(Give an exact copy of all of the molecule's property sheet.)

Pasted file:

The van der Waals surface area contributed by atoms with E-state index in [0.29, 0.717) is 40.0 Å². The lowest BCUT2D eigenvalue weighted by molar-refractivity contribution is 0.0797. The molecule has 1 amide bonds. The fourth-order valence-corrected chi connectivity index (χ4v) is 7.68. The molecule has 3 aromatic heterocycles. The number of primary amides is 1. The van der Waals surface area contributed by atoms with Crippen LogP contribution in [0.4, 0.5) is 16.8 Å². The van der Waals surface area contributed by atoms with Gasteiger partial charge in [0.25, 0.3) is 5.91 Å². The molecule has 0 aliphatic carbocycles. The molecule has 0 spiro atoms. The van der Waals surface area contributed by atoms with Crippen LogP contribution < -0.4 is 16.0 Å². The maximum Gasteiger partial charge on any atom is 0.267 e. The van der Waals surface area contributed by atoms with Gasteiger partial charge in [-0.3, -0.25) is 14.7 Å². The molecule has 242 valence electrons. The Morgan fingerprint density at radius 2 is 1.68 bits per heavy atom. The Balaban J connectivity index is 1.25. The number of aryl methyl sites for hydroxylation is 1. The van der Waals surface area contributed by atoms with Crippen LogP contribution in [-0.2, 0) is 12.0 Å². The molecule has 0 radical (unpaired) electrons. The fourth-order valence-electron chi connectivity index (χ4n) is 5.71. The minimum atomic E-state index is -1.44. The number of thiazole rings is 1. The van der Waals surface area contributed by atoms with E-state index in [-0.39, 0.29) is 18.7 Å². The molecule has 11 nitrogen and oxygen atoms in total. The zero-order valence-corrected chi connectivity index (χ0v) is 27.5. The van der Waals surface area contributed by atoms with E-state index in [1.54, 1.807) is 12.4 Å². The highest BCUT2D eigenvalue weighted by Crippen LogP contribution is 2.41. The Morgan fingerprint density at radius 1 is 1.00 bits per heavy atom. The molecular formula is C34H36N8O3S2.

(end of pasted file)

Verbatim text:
The van der Waals surface area contributed by atoms with E-state index in [0.29, 0.717) is 40.0 Å². The lowest BCUT2D eigenvalue weighted by molar-refractivity contribution is 0.0797. The molecule has 1 amide bonds. The fourth-order valence-corrected chi connectivity index (χ4v) is 7.68. The molecule has 3 aromatic heterocycles. The number of primary amides is 1. The van der Waals surface area contributed by atoms with Crippen LogP contribution in [0.4, 0.5) is 16.8 Å². The van der Waals surface area contributed by atoms with Gasteiger partial charge in [0.25, 0.3) is 5.91 Å². The molecule has 0 aliphatic carbocycles. The molecule has 0 spiro atoms. The van der Waals surface area contributed by atoms with Crippen LogP contribution < -0.4 is 16.0 Å². The maximum Gasteiger partial charge on any atom is 0.267 e. The van der Waals surface area contributed by atoms with Gasteiger partial charge in [-0.3, -0.25) is 14.7 Å². The molecule has 242 valence electrons. The Morgan fingerprint density at radius 2 is 1.68 bits per heavy atom. The Balaban J connectivity index is 1.25. The number of aryl methyl sites for hydroxylation is 1. The van der Waals surface area contributed by atoms with Crippen LogP contribution in [-0.2, 0) is 12.0 Å². The molecule has 0 radical (unpaired) electrons. The fourth-order valence-electron chi connectivity index (χ4n) is 5.71. The minimum atomic E-state index is -1.44. The number of thiazole rings is 1. The van der Waals surface area contributed by atoms with E-state index in [-0.39, 0.29) is 18.7 Å². The molecule has 11 nitrogen and oxygen atoms in total. The zero-order valence-corrected chi connectivity index (χ0v) is 27.5. The van der Waals surface area contributed by atoms with E-state index in [1.54, 1.807) is 12.4 Å². The highest BCUT2D eigenvalue weighted by Crippen LogP contribution is 2.41. The Morgan fingerprint density at radius 1 is 1.00 bits per heavy atom. The molecular formula is C34H36N8O3S2.